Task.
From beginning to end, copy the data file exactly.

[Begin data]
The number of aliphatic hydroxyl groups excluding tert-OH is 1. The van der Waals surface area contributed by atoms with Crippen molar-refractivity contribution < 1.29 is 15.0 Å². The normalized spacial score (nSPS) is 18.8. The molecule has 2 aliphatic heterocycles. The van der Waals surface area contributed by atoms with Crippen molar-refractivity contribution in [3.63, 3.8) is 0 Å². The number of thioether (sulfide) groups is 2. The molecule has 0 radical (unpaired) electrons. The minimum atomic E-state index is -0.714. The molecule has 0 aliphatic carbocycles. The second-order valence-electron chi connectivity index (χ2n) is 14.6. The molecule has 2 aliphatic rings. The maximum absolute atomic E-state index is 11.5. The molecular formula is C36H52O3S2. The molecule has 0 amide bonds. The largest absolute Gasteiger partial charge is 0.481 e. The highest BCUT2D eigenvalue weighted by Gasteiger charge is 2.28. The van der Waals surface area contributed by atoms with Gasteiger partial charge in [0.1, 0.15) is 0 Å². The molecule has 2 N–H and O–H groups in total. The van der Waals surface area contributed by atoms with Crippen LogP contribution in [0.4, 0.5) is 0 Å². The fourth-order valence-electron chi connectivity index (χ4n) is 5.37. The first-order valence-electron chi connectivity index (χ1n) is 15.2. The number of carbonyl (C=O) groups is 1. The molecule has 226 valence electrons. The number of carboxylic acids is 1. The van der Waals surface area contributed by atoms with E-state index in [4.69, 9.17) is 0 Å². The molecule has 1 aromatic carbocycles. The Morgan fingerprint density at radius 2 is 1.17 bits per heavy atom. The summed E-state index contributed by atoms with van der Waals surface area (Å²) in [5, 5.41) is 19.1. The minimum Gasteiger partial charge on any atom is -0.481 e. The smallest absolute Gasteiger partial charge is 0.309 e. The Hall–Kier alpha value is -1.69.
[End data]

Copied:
The number of aliphatic hydroxyl groups excluding tert-OH is 1. The van der Waals surface area contributed by atoms with Crippen molar-refractivity contribution < 1.29 is 15.0 Å². The normalized spacial score (nSPS) is 18.8. The molecule has 2 aliphatic heterocycles. The van der Waals surface area contributed by atoms with Crippen molar-refractivity contribution in [3.63, 3.8) is 0 Å². The number of thioether (sulfide) groups is 2. The molecule has 0 radical (unpaired) electrons. The minimum atomic E-state index is -0.714. The molecule has 0 aliphatic carbocycles. The second-order valence-electron chi connectivity index (χ2n) is 14.6. The molecule has 2 aliphatic rings. The maximum absolute atomic E-state index is 11.5. The molecular formula is C36H52O3S2. The molecule has 0 amide bonds. The largest absolute Gasteiger partial charge is 0.481 e. The highest BCUT2D eigenvalue weighted by Gasteiger charge is 2.28. The van der Waals surface area contributed by atoms with Gasteiger partial charge in [0.1, 0.15) is 0 Å². The molecule has 2 N–H and O–H groups in total. The van der Waals surface area contributed by atoms with Crippen LogP contribution in [0.4, 0.5) is 0 Å². The fourth-order valence-electron chi connectivity index (χ4n) is 5.37. The first-order valence-electron chi connectivity index (χ1n) is 15.2. The number of carbonyl (C=O) groups is 1. The molecule has 226 valence electrons. The number of carboxylic acids is 1. The van der Waals surface area contributed by atoms with E-state index in [4.69, 9.17) is 0 Å². The molecule has 1 aromatic carbocycles. The Morgan fingerprint density at radius 2 is 1.17 bits per heavy atom. The summed E-state index contributed by atoms with van der Waals surface area (Å²) in [5, 5.41) is 19.1. The minimum Gasteiger partial charge on any atom is -0.481 e. The smallest absolute Gasteiger partial charge is 0.309 e. The Hall–Kier alpha value is -1.69.